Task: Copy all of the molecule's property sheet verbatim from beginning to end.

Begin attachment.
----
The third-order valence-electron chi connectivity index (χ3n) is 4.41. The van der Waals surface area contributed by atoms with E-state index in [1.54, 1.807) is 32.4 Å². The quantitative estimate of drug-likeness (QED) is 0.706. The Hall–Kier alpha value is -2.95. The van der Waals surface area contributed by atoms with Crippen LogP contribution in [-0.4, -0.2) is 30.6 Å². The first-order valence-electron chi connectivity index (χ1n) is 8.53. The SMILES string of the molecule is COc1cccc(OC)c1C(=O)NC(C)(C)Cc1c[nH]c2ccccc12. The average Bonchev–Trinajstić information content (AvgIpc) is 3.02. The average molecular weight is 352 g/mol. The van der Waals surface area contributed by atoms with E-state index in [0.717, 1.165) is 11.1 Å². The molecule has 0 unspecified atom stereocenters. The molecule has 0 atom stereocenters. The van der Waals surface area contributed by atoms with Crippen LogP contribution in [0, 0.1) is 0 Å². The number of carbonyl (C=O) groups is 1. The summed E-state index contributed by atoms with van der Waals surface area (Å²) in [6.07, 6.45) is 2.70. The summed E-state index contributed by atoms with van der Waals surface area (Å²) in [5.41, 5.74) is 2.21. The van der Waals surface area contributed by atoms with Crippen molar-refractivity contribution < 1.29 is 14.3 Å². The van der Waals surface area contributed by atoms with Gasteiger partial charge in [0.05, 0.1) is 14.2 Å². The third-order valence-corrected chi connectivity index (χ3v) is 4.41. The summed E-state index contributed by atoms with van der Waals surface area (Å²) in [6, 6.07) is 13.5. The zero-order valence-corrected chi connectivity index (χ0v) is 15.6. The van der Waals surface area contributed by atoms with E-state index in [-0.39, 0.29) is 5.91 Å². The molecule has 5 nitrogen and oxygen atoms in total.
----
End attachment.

The third-order valence-electron chi connectivity index (χ3n) is 4.41. The van der Waals surface area contributed by atoms with E-state index in [1.54, 1.807) is 32.4 Å². The quantitative estimate of drug-likeness (QED) is 0.706. The Hall–Kier alpha value is -2.95. The van der Waals surface area contributed by atoms with Crippen LogP contribution in [-0.4, -0.2) is 30.6 Å². The first-order valence-electron chi connectivity index (χ1n) is 8.53. The SMILES string of the molecule is COc1cccc(OC)c1C(=O)NC(C)(C)Cc1c[nH]c2ccccc12. The average Bonchev–Trinajstić information content (AvgIpc) is 3.02. The average molecular weight is 352 g/mol. The van der Waals surface area contributed by atoms with E-state index in [0.717, 1.165) is 11.1 Å². The molecule has 0 unspecified atom stereocenters. The molecule has 0 atom stereocenters. The van der Waals surface area contributed by atoms with Crippen LogP contribution in [0, 0.1) is 0 Å². The number of carbonyl (C=O) groups is 1. The summed E-state index contributed by atoms with van der Waals surface area (Å²) in [6.07, 6.45) is 2.70. The summed E-state index contributed by atoms with van der Waals surface area (Å²) in [5.41, 5.74) is 2.21. The van der Waals surface area contributed by atoms with Crippen molar-refractivity contribution < 1.29 is 14.3 Å². The van der Waals surface area contributed by atoms with Gasteiger partial charge in [0.05, 0.1) is 14.2 Å². The third-order valence-corrected chi connectivity index (χ3v) is 4.41. The summed E-state index contributed by atoms with van der Waals surface area (Å²) in [6, 6.07) is 13.5. The zero-order valence-corrected chi connectivity index (χ0v) is 15.6. The van der Waals surface area contributed by atoms with E-state index in [-0.39, 0.29) is 5.91 Å². The molecule has 5 nitrogen and oxygen atoms in total.